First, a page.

This post, in my mind, could not be more timely, given the many assertions being made on public platforms, debating the importance or irrelevance of the Black Lives Matter (BLM) movement, to Barbados. To be upfront and clear on where Pulse of Barbados stands- Black Lives Matter.
Not only does the movement matter, it is also a necessary movement across the globe, in the U.S., Africa, Asia, Europe, North America, South America, Central America, the Caribbean, etc. The movement is even, arguably, more needed in countries where the majority of the people are Black, because the racism that exist is so ingrained historically and covert, that you will have even Black people arguing against Black Lives Matter, which is in short- mind blowing. I was especially surprised to see the commentary and responses to the Black Lives Matter protest in Barbados with responses ranging from “All Lives Matter,” to “Bajans too follow pattern,” to “We have bigger fish to fry,” etc. etc. As a majority Black country this response is astounding because, to be clear, what affects Black people internationally will affect us locally. Your cousin, aunty, brother, uncle, boyfriend, girlfriend, father, niece, nephew, etc. living abroad is one hashtag # away from making the movement become especially real to you. There is a reason for the protests erupting across the globe- its because anti-Blackness is real universally, in predominately Black countries and in those that are not.
It’s important to also note, as I admittedly was guilty of this as well when I first moved to the U.S.- your perception is not everyone else’s reality. Just because you do not think something exists does not mean it does not. More specifically- just because you think racism does not exist or is not experienced or is not ingrained in Barbados systemically does not mean it does not. Your perception is not everyone’s reality and vice versa- it is egotistical to think your or my experience is Universal. Your or my perception does not negate the fact that a type of experience exists just because you/I have not personally experienced it.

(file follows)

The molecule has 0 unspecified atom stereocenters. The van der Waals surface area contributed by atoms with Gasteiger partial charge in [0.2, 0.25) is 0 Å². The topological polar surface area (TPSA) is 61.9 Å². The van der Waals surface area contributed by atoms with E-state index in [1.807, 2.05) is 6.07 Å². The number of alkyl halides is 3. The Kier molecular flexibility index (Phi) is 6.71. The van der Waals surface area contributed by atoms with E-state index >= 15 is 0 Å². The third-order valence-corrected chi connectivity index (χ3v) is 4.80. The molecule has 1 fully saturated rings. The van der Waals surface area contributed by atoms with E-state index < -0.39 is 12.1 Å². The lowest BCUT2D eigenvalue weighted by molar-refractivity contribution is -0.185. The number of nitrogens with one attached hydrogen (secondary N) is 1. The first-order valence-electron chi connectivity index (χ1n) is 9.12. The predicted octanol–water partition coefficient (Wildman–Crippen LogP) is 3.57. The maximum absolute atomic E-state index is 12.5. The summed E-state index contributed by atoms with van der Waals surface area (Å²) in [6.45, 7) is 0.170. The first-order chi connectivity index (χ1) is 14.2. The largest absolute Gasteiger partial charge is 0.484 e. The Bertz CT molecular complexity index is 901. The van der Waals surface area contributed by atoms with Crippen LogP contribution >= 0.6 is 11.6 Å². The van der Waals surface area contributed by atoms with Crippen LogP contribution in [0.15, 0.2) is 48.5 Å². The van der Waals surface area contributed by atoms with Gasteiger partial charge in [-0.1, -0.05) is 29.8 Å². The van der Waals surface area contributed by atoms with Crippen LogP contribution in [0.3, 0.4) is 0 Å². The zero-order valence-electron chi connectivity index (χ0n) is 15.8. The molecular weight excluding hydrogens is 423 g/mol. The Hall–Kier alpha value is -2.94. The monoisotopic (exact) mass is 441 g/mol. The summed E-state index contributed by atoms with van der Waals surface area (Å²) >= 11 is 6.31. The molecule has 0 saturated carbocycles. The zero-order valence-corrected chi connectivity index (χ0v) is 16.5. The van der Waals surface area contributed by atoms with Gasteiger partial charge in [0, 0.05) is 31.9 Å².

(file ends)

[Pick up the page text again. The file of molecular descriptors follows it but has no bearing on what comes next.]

Now, back to the BLM movement- it is exactly that, a movement. Protests picked up all over the world after George’s Floyd’s death because anti-Blackness is Universal in culture, policy, and laws. Don’t believe me? Let’s look right in our own Bajan backyard…
Eurocentric culture, policies, and norms– how many young girls who, when transitioning from primary to secondary school get their hair “straightened” (permed) as an implied and symbolic transition from primary to secondary school? How many instances have we had where locs were not allowed, banned, or were not deemed professional in a work setting or better yet, our police force. Locs- a style that is as Black-affirming as hair could possibly get next to keeping your natural hair. How many times have you or someone you know been told they need to “do something” with that Afro, or kinky/coily hair, or beard…an Afro, which is the way most Black people’s hair GROWS out of their scalps is frowned upon in professional settings and even in school, in a majority Black country. The same for locs. Why is it that these Afrocentric and Afro-affirming looks/features, I am ashamed to say, are culturally legislated in a predominately Black country? Barbados is unfortunately rooted in a Eurocentric culture as a predominately Black country- the cultural norms, professional policies, and even its leaders stances are an indication of that.